Monday, 9 February 2015

Study methods

Wayne asked:
My name is Wayne from S. Africa, I enrolled for CIMA starting at Operational level. I just want to ask the Guru, is it more wise to study via a tuition provider or distance learning using cimastudy website or perhaps will the cima publishing books offer me the best chance to succeed?

Hi Wayne
OK, let's start at the beginning, as this will be relevant to lots of students.

1. College,, or just buy the books? In order of preference, and also of cost (probably); attend a good college, attend any college, use, just buy the books. Passing CIMA exams needs more than just knowledge and understanding of the syllabus material, which is what you'll find in the books. The more advice you can get on your approach to studying, and how to do what's required in the exams, the better. This particularly applies as you progress up the qualification, as the skill levels increase and what you need to do moves further away from what you can read in the study text. Anything you can do to mitigate the risk of failure is a good investment. It's a personal decision, of course. If you've studied a particular subject at University, for example, you might get away with just the Text.

2. How do I find a 'good' college? Well, step 1 is to check the college finder on CIMA's website. It's on the menu on the right of the page I've linked to, but the college finder seems to be unavailable as I post. Only consider an accredited provider, as they meet quality standards. Next, speak to the college, and see if they impress you. Finally, get recommendations from other students via social media of CIMAConnect (CIMA's online community). Ask about the tutors for the courses you're interested in. Even good colleges have stronger or weaker tutors.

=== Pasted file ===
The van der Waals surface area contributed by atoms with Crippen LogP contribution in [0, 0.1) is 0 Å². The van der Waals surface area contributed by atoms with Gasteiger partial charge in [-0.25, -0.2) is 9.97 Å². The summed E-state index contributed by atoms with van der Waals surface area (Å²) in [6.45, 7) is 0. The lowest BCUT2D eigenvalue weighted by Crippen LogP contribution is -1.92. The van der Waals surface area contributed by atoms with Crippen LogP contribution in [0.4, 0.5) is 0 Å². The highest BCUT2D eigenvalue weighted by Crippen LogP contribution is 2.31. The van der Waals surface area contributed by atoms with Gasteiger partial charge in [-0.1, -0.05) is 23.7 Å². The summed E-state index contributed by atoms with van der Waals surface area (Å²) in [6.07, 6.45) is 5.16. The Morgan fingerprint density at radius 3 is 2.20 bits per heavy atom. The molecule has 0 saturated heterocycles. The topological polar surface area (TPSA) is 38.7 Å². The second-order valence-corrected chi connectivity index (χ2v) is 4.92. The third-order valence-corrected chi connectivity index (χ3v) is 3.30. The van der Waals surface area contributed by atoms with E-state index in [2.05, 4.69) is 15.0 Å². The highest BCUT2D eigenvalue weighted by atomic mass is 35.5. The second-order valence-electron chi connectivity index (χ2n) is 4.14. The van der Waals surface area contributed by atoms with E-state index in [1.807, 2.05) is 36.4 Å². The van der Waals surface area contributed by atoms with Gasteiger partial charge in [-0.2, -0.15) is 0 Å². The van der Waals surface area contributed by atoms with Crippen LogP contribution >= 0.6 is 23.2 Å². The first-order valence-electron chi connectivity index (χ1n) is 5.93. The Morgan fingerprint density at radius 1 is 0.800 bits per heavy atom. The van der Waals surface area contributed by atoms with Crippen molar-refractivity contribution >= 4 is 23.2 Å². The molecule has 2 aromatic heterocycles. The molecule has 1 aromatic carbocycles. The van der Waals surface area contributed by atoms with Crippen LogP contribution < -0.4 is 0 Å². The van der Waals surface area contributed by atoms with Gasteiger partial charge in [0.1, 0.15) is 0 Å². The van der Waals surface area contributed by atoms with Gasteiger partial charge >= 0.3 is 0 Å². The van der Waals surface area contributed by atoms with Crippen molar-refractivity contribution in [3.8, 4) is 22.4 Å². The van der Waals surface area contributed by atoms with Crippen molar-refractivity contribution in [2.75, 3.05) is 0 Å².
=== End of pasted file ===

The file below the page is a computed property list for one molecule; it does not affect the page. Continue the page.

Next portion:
I hope that helps.

Wednesday, 4 February 2015

Objective Test (OT) exams

I’ve had a couple of questions about the Objective Test (OT) exams (Thanks Princess and Simon), so I thought I should start off by posting ‘what I know’ about these unusual exams. As usual, feel free to comment on this post, if you have any questions…

1. There are still nine subjects, arranged in three pillars.

2. Each subject is examined in two different ways:

- Through an ‘objective test’ (OT) exam, which is only on that subject.

- Through a ‘case study’ exam, one at each level, which examines all three subjects at that level (I’ll start posting soon about these exams).

3. All the exams are computer-based.

4. Each OT exam is 90 minutes long, and you can choose when to sit your exam.

5. Each OT exam consists of 60 questions, each of which is worth one mark.

6. To pass, you must achieve a score (the ‘pass mark’) of 70% (i.e. you need to get at least 42/60 answers correct).

7. In each OT exam, the questions are generated from a large collection of questions, so each candidate gets a unique exam. There’s no value in asking someone else “what was in your exam?”

8. You’ll find out whether you’ve passed straight after the exam, so you don’t need to wait for a marking process.

9. If you don’t pass, you can book another attempt as soon as you like.

10. You need to pass all of the OT exams, at a level, before you’re allowed to enter for the case study exam for that level.

I’ll do another post, soon, looking at the different styles of OT question that you might find in the exams. There are practice exams available from CIMA, so you can have a try before the real thing. There’s also a load of support material on the CIMA website.

Any questions?